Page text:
Another settlement on Wall Street

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KAI RYSSDAL: This just in from the Marketplace Desk of Yet Another Wall Street Settlement. Some of the big brokerage houses in New York have agreed to pay regulators a combined $13 million. Bear Stearns, Citigroup, Goldman Sachs, and Morgan Stanley are just a couple of the names you'll know. They were accused of manipulating auctions for corporate and municipal bonds. Marketplace's Amy Scott has the details.


AMY SCOTT: The settlement involves what are known as auction-rate bonds. These are bonds whose interest rates are reset from time to time through a blind auction process. Regulators say 15 brokerage houses abused or manipulated those auctions. Sometimes they allowed customers to submit or change a bid after the deadline. Others may have coached clients on what to bid.
ROBERT LAMB: This was a way to make possible that customers that you valued because of their ongoing business with that brokerage firm were taken care of.

That's New York University management professor Robert Lamb. Other times, regulators say brokers asked clients to bid in a specific auction to prevent it from failing for lack of interest. Joseph Fichera advised the SEC on the settlement. He declined to comment on the specifics. But he says in the late 1980s Lehman Brothers lost a pile of money when an auction failed to attract enough buyers.

JOSEPH FICHERA: They had to write off over $100 million as a result of the failures of that auction. So there was a strong incentive in this marketplace not to have a failed auction.

Some fear the relatively weak fines don't provide enough incentive to play clean. Marilyn Cohen wrote "The Bond Bible."

MARILYN COHEN: The restitution that the brokerage firms have to pay is a pittance. I mean, what a joke. That's coffee money for them.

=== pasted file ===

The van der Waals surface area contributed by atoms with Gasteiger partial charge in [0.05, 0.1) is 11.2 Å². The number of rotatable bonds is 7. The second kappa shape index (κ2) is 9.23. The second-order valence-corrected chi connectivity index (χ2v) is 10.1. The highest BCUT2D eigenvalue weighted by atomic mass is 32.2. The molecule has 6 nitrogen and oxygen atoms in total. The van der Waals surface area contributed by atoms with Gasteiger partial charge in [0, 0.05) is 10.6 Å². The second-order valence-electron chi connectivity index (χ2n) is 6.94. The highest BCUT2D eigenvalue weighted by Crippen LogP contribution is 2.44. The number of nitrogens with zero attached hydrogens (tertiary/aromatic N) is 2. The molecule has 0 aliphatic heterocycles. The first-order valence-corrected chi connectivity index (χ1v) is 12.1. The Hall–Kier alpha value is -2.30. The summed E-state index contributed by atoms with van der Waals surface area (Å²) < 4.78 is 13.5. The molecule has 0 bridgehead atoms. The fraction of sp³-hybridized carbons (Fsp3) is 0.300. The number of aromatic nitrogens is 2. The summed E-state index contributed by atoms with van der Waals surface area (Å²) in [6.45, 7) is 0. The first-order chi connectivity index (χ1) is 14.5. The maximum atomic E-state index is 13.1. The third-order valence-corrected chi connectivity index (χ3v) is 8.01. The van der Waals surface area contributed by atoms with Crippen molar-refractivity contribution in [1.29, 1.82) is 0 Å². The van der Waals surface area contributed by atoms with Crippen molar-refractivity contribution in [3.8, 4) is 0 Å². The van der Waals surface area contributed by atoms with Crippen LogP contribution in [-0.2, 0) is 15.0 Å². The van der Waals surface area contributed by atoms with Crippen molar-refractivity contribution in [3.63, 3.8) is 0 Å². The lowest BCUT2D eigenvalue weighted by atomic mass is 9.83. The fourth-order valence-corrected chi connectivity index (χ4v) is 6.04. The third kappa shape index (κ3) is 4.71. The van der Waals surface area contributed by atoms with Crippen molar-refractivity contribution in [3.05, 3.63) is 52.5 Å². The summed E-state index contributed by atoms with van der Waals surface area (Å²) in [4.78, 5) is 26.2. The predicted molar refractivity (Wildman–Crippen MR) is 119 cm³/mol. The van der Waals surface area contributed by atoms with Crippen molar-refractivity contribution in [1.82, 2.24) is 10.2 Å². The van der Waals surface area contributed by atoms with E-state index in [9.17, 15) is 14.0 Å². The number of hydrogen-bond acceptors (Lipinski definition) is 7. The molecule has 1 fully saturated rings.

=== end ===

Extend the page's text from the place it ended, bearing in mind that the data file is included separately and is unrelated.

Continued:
An SEC official said these are "measured sanctions" because the firms cooperated. And the investigation's not over yet.

In New York, I'm Amy Scott for Marketplace.

KAI RYSSDAL: This just in from the Marketplace Desk of Yet Another Wall Street Settlement. Some of the big brokerage houses in New York have agreed to pay regulators a combined $13 million. Bear Stearns, Citigroup, Goldman Sachs, and Morgan Stanley are just a couple of the names you'll know. They were accused of manipulating auctions for corporate and municipal bonds. Marketplace's Amy Scott has the details.


AMY SCOTT: The settlement involves what are known as auction-rate bonds. These are bonds whose interest rates are reset from time to time through a blind auction process. Regulators say 15 brokerage houses abused or manipulated those auctions. Sometimes they allowed customers to submit or change a bid after the deadline. Others may have coached clients on what to bid.
ROBERT LAMB: This was a way to make possible that customers that you valued because of their ongoing business with that brokerage firm were taken care of.

That's New York University management professor Robert Lamb. Other times, regulators say brokers asked clients to bid in a specific auction to prevent it from failing for lack of interest. Joseph Fichera advised the SEC on the settlement. He declined to comment on the specifics. But he says in the late 1980s Lehman Brothers lost a pile of money when an auction failed to attract enough buyers.

JOSEPH FICHERA: They had to write off over $100 million as a result of the failures of that auction. So there was a strong incentive in this marketplace not to have a failed auction.

Some fear the relatively weak fines don't provide enough incentive to play clean. Marilyn Cohen wrote "The Bond Bible."

MARILYN COHEN: The restitution that the brokerage firms have to pay is a pittance. I mean, what a joke. That's coffee money for them.

An SEC official said these are "measured sanctions" because the firms cooperated. And the investigation's not over yet.

In New York, I'm Amy Scott for Marketplace.

About the author

Scott Tong is a correspondent for Marketplace’s sustainability desk, with a focus on energy, environment, resources, climate, supply chain and the global economy.

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